Description: The Shiba-Inu, with its outgoing personality, convenient size, and good nature has made it the most common pet in Japan. Growing in popularity worldwide, it has only been in recent years that they have been seen out of their native land. Though they may be difficult to train, if they are handled with consistent firm training they will respond well. Shiba-Inus are not a dog for the faint-hearted as they are a large animal in a small body. Shiba-Inus are loyal and posses a good sense of what you are feeling. They need to have human interaction and should not be left alone in the back yard. Unique vocal sounds and sometimes may sound like a "yodel". They will usually only bark when they have a reason.
Other Names: Brushwood Dog, Japanese Small-Size Dog
Type: Northern Breed
Height: 13.5 - 16.5 inches
Weight: 18 - 25 lbs.
Colors: Red, salt and pepper, black, black and tan or white.
Coat: Harsh, straight.
Temperament: Shiba-Inus are independent, industrious, strong-willed
With Children: Yes, if raised with them.
With Pets: Same sex dog aggression is common.
Special Skills: Hunting dog and family pet.
Watch-dog: High, territorial
Care and Training: Brush Shiba-Inus with a firm bristle brush and bathe only when necessary as they have a natural water-proof coat. Needs plenty of exercise by daily walks or space to run. Training should be understanding, not harsh physical training methods. It is recommended that you take young Shibas to obedience classes for socialization and training and to prevent aggression towards other dogs.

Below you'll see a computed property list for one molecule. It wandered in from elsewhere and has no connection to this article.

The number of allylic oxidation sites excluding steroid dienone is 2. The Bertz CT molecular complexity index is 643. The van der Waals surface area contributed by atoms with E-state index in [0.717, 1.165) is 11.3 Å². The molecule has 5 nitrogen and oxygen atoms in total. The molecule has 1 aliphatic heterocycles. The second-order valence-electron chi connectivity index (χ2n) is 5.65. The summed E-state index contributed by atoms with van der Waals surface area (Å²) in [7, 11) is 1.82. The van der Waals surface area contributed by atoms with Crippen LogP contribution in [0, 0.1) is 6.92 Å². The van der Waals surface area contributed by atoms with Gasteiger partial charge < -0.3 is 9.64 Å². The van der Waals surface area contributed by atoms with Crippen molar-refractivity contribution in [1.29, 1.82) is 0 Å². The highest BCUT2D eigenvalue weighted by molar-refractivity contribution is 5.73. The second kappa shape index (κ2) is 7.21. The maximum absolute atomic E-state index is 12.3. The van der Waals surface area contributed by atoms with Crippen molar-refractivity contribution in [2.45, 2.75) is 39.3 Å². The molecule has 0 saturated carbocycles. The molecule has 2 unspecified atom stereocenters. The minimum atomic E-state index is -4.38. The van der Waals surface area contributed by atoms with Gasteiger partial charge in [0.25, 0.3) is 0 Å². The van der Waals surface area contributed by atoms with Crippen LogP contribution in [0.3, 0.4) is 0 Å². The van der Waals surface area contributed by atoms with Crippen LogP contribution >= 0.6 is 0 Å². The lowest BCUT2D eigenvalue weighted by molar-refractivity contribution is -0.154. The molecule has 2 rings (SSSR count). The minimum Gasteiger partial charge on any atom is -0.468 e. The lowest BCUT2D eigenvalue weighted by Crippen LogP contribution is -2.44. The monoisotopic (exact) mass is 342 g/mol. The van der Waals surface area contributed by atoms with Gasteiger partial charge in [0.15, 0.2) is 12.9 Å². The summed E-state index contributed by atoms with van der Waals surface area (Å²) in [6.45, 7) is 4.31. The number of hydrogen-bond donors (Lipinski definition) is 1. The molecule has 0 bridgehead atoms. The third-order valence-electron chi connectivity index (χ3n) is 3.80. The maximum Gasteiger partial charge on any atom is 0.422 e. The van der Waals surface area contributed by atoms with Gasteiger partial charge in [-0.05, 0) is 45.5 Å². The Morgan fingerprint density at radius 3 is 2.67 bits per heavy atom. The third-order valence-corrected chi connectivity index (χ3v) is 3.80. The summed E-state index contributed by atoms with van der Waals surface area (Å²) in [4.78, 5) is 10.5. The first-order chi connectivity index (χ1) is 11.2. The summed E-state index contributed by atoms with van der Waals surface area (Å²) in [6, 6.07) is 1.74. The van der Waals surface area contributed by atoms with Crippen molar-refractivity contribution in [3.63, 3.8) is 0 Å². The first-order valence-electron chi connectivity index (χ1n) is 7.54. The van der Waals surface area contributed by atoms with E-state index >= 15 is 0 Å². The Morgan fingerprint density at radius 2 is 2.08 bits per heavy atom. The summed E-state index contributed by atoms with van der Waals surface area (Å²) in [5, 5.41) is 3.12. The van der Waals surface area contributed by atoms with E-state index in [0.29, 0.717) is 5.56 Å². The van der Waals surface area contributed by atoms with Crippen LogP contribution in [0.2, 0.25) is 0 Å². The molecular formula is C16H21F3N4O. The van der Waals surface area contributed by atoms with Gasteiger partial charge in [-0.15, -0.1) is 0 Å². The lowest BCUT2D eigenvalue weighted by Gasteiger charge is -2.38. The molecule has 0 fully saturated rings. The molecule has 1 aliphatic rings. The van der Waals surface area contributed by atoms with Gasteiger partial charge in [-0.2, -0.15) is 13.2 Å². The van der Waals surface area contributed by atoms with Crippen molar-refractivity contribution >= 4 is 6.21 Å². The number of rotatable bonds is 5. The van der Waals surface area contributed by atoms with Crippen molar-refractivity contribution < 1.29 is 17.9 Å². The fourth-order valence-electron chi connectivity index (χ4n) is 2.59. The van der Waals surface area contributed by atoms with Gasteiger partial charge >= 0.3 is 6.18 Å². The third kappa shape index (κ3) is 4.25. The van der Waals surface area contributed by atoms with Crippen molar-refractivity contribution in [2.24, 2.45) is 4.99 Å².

Learning Rate: Medium, may display stubbornness at times.
Activity: High, abundant, but not hyperactive.
Living Environment: Shiba-Inus enjoy a family environment with a fenced yard. Can live outdoors or indoors in both hot and cold conditions, but prefers to be with their family.
Health Issues: Hip dysplasia, patella luxation, may retain puppy teeth.
Life Span: 13 - 16 years
Litter Size: 2 - 3
Country of Origin: Japan
History: The oldest native dog of Japan the Shiba-Inu dates back to the third century B.C. when they were used as a hunting dog. They almost became extinct in 1952 due to an outbreak of distemper. Today they are growing in popularity ranking 58th by the AKC in 1998.
First Registered by the AKC: 1997
AKC Group: Non-Sporting
Registries: AKC, ANKC, CKC, FCI (Group 5), KC(GB), UKC